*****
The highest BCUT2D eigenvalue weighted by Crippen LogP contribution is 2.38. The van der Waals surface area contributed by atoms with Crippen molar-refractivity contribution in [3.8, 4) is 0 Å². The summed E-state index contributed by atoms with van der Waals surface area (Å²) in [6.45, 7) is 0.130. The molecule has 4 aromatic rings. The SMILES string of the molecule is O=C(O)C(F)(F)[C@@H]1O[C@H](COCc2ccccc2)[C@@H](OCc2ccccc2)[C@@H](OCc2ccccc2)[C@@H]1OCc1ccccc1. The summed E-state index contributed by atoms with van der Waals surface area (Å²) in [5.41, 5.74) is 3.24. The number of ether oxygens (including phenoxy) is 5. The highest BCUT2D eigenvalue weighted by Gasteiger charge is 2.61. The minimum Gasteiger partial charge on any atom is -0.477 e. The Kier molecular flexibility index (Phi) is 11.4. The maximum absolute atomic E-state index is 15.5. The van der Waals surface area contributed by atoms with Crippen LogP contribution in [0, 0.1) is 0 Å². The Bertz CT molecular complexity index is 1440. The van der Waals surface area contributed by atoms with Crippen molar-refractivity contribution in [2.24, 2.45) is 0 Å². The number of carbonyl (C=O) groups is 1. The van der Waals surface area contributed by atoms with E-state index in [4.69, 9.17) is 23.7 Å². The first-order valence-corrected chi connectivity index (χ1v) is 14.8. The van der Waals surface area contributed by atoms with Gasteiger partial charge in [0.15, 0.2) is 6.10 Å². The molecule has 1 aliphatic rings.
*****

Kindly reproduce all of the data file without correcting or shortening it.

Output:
The highest BCUT2D eigenvalue weighted by Crippen LogP contribution is 2.38. The van der Waals surface area contributed by atoms with Crippen molar-refractivity contribution in [3.8, 4) is 0 Å². The summed E-state index contributed by atoms with van der Waals surface area (Å²) in [6.45, 7) is 0.130. The molecule has 4 aromatic rings. The SMILES string of the molecule is O=C(O)C(F)(F)[C@@H]1O[C@H](COCc2ccccc2)[C@@H](OCc2ccccc2)[C@@H](OCc2ccccc2)[C@@H]1OCc1ccccc1. The summed E-state index contributed by atoms with van der Waals surface area (Å²) in [5.41, 5.74) is 3.24. The number of ether oxygens (including phenoxy) is 5. The highest BCUT2D eigenvalue weighted by Gasteiger charge is 2.61. The minimum Gasteiger partial charge on any atom is -0.477 e. The Kier molecular flexibility index (Phi) is 11.4. The maximum absolute atomic E-state index is 15.5. The van der Waals surface area contributed by atoms with Crippen LogP contribution in [0, 0.1) is 0 Å². The Bertz CT molecular complexity index is 1440. The van der Waals surface area contributed by atoms with Crippen molar-refractivity contribution in [2.24, 2.45) is 0 Å². The number of carbonyl (C=O) groups is 1. The van der Waals surface area contributed by atoms with E-state index in [4.69, 9.17) is 23.7 Å². The first-order valence-corrected chi connectivity index (χ1v) is 14.8. The van der Waals surface area contributed by atoms with Gasteiger partial charge in [0.15, 0.2) is 6.10 Å². The molecule has 1 aliphatic rings.